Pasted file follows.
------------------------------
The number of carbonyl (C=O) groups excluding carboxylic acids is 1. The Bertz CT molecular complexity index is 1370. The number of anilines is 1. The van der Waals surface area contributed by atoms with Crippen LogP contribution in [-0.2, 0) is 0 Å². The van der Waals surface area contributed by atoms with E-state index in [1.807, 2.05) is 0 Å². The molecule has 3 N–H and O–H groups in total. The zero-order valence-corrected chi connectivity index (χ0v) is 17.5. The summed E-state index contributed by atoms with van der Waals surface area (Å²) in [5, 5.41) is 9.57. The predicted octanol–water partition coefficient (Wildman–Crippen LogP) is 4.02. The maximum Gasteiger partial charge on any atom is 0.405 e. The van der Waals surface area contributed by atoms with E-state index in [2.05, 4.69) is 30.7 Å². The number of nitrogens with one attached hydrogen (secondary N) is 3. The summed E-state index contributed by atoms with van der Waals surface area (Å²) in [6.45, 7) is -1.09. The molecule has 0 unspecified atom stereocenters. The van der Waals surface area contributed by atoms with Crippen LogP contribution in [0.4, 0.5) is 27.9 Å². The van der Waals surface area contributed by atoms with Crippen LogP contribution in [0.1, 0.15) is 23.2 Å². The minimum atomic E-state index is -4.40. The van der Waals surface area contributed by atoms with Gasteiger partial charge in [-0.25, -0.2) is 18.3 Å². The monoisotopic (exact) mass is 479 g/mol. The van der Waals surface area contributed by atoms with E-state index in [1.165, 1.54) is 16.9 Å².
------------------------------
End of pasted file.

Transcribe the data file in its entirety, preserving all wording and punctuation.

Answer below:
The number of carbonyl (C=O) groups excluding carboxylic acids is 1. The Bertz CT molecular complexity index is 1370. The number of anilines is 1. The van der Waals surface area contributed by atoms with Crippen LogP contribution in [-0.2, 0) is 0 Å². The van der Waals surface area contributed by atoms with E-state index in [1.807, 2.05) is 0 Å². The molecule has 3 N–H and O–H groups in total. The zero-order valence-corrected chi connectivity index (χ0v) is 17.5. The summed E-state index contributed by atoms with van der Waals surface area (Å²) in [5, 5.41) is 9.57. The predicted octanol–water partition coefficient (Wildman–Crippen LogP) is 4.02. The maximum Gasteiger partial charge on any atom is 0.405 e. The van der Waals surface area contributed by atoms with E-state index in [2.05, 4.69) is 30.7 Å². The number of nitrogens with one attached hydrogen (secondary N) is 3. The summed E-state index contributed by atoms with van der Waals surface area (Å²) in [6.45, 7) is -1.09. The molecule has 0 unspecified atom stereocenters. The van der Waals surface area contributed by atoms with Crippen LogP contribution in [0.4, 0.5) is 27.9 Å². The van der Waals surface area contributed by atoms with Crippen LogP contribution in [0.1, 0.15) is 23.2 Å². The minimum atomic E-state index is -4.40. The van der Waals surface area contributed by atoms with Gasteiger partial charge in [-0.25, -0.2) is 18.3 Å². The monoisotopic (exact) mass is 479 g/mol. The van der Waals surface area contributed by atoms with E-state index in [1.165, 1.54) is 16.9 Å².